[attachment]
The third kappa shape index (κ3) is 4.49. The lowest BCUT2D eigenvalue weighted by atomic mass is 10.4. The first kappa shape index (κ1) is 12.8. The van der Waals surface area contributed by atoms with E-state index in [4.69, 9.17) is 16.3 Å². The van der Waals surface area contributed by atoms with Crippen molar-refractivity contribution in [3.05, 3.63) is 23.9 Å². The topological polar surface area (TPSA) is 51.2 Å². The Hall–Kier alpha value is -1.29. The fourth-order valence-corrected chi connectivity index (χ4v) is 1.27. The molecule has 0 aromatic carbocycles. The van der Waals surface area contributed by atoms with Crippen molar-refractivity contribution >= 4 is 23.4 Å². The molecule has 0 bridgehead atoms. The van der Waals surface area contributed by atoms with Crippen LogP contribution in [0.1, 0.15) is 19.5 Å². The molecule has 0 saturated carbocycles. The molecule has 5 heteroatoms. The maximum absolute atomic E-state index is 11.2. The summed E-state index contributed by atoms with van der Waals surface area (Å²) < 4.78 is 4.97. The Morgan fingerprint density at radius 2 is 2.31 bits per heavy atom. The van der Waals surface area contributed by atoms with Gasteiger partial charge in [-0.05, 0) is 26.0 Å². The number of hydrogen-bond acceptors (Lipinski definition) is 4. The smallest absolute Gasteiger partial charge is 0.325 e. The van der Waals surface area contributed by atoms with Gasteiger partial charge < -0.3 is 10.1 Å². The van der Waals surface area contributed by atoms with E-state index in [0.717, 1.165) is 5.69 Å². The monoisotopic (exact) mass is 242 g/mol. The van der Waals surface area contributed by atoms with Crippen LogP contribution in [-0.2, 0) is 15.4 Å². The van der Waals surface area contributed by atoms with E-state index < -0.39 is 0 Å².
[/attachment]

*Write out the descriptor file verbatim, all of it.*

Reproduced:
The third kappa shape index (κ3) is 4.49. The lowest BCUT2D eigenvalue weighted by atomic mass is 10.4. The first kappa shape index (κ1) is 12.8. The van der Waals surface area contributed by atoms with E-state index in [4.69, 9.17) is 16.3 Å². The van der Waals surface area contributed by atoms with Crippen molar-refractivity contribution in [3.05, 3.63) is 23.9 Å². The topological polar surface area (TPSA) is 51.2 Å². The Hall–Kier alpha value is -1.29. The fourth-order valence-corrected chi connectivity index (χ4v) is 1.27. The molecule has 0 aromatic carbocycles. The van der Waals surface area contributed by atoms with Crippen molar-refractivity contribution >= 4 is 23.4 Å². The molecule has 0 bridgehead atoms. The van der Waals surface area contributed by atoms with Crippen LogP contribution in [0.1, 0.15) is 19.5 Å². The molecule has 0 saturated carbocycles. The molecule has 5 heteroatoms. The maximum absolute atomic E-state index is 11.2. The summed E-state index contributed by atoms with van der Waals surface area (Å²) < 4.78 is 4.97. The Morgan fingerprint density at radius 2 is 2.31 bits per heavy atom. The van der Waals surface area contributed by atoms with Gasteiger partial charge in [-0.05, 0) is 26.0 Å². The number of hydrogen-bond acceptors (Lipinski definition) is 4. The smallest absolute Gasteiger partial charge is 0.325 e. The van der Waals surface area contributed by atoms with Gasteiger partial charge < -0.3 is 10.1 Å². The van der Waals surface area contributed by atoms with E-state index in [0.717, 1.165) is 5.69 Å². The monoisotopic (exact) mass is 242 g/mol. The van der Waals surface area contributed by atoms with Crippen LogP contribution in [-0.2, 0) is 15.4 Å². The van der Waals surface area contributed by atoms with E-state index < -0.39 is 0 Å².